Type 2 diabetes

Noninsulin-dependent diabetes; Diabetes - type II; Adult-onset diabetes; Diabetic - type 2 diabetes; Oral hypoglycemic - type 2 diabetes; High blood sugar - type 2 diabetes

Type 2 diabetes is a lifelong (chronic) disease in which there is a high level of sugar (glucose) in the blood. Type 2 diabetes is the most common form of diabetes.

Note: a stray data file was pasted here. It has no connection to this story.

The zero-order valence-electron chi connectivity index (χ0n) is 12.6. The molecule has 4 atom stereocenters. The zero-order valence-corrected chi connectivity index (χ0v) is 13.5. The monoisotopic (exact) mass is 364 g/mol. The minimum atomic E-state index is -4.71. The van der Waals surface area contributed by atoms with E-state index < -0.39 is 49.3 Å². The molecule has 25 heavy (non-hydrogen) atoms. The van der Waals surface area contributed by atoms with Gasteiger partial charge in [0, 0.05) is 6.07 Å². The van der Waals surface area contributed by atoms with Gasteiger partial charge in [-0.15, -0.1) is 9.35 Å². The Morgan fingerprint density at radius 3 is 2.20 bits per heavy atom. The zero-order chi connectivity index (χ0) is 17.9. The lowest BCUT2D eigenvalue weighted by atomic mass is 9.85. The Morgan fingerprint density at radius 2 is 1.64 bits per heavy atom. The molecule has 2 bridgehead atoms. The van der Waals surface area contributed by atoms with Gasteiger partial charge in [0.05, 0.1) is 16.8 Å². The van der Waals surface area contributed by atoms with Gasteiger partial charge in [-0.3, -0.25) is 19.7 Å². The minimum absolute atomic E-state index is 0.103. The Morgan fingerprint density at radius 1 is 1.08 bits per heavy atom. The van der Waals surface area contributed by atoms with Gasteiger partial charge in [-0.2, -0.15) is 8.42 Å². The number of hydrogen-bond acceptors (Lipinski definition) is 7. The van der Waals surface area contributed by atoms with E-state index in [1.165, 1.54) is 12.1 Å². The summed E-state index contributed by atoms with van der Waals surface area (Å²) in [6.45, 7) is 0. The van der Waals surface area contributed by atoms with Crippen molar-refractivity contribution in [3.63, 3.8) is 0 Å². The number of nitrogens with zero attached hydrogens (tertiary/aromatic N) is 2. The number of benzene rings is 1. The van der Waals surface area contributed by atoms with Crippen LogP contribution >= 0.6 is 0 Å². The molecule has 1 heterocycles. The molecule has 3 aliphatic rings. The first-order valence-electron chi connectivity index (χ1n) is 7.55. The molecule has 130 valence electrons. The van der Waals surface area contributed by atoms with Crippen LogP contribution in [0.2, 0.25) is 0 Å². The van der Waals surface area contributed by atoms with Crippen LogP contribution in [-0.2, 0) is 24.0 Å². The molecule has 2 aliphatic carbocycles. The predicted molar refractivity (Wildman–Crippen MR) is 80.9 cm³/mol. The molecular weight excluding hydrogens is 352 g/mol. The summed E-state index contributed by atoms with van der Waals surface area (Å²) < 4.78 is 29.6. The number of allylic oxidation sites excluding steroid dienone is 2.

An easy way to get more exercise is:The correct answer is all of the above. When it comes to being more active, every movement counts. Wear a pedometer and make it a goal to take 10,000 steps a day. Get up and stretch when you're talking on the phone, walk over to talk with coworkers instead of sending email, and always take the stairs.Things you should do before starting an exercise program are:The correct answer is all of the above. Getting more exercise is a great idea to manage your type 2 diabetes. First have your health care provider check out your heart, eyes, feet, and blood sugar. Ask about when you need to check your blood sugar when you exercise.If you're overweight, losing just a few pounds can help improve your diabetes.The correct answer is true. If you're overweight, losing about 7% of your total body weight can help lower your risk for heart disease. If you weigh 200 pounds, that's only 14 pounds. Losing weight also may make it easier to control your blood sugar. Talk with your doctor or diabetes educator about simple changes that can help you lose weight.All carbohydrates, including sugars and starches, will raise blood sugar.The correct answer is true. All carbohydrates raise blood sugar, so you should keep track of how many you eat every day. The best choices come from beans and legumes, fruits and vegetables, and whole grains. Avoid sugary and processed foods. Ask your diabetes educator how to track the carbs you eat every day.The best source of protein for someone is diabetes is:The correct answer is fish. Eating at least two servings of fish a week may improve triglycerides and may also help lower the risks for heart problems. Choose oily fish such as salmon, mackerel, or sardines, which are high in omega-3 fatty acids. Skinless chicken and turkey, soy, and lean cuts of meat are also healthy choices.People with type 2 diabetes don't need to check their blood sugar at home.The correct answer is false. Checking your blood sugar levels at home will tell you how well you are managing your diabetes. Most people with type 2 diabetes only need to check their blood sugar once or twice a day. If your blood sugar levels are under control, you may only to check them a few times a week.Which food contains the healthiest fats?The correct answer is A and B. Avocados, nuts, and olive, canola, and peanut oils contain monounsaturated fat, which is good for your heart. Omega-3 fats found in fish, shellfish, flaxseeds, and walnuts are also heart healthy. These should be your first choice for fats. If buying margarine, look for trans-fat free brands.When you check your feet, you should look for:The correct answer is all of the above. Check your feet every day. Inspect the top, sides, soles, heels, and between the toes. Call your doctor or podiatrist right way about any foot problems. Don't try to treat them yourself first. Even small sores or blisters can become big problems if infection develops or they don't heal.Which type of footwear should a person with diabetes avoid?The correct answer is A, B, and C. Flip flops leave your feet exposed to possible cuts and bruises. High heels and socks with seams or holes can cause pressure points on your feet. Sneakers or any close-toed, comfortable shoes that fit well are the best choice to protect your feet.Which will treat low blood sugar?The correct answer is all of the above. If your blood sugar is below 70 mg/dL, take 15 grams of carbohydrate right away -- but no more than this. The examples above contain 15 grams. If you don't feel better in 15 minutes, and your blood sugar stays low, take another 15 grams. If that doesn't work, call your doctor right away.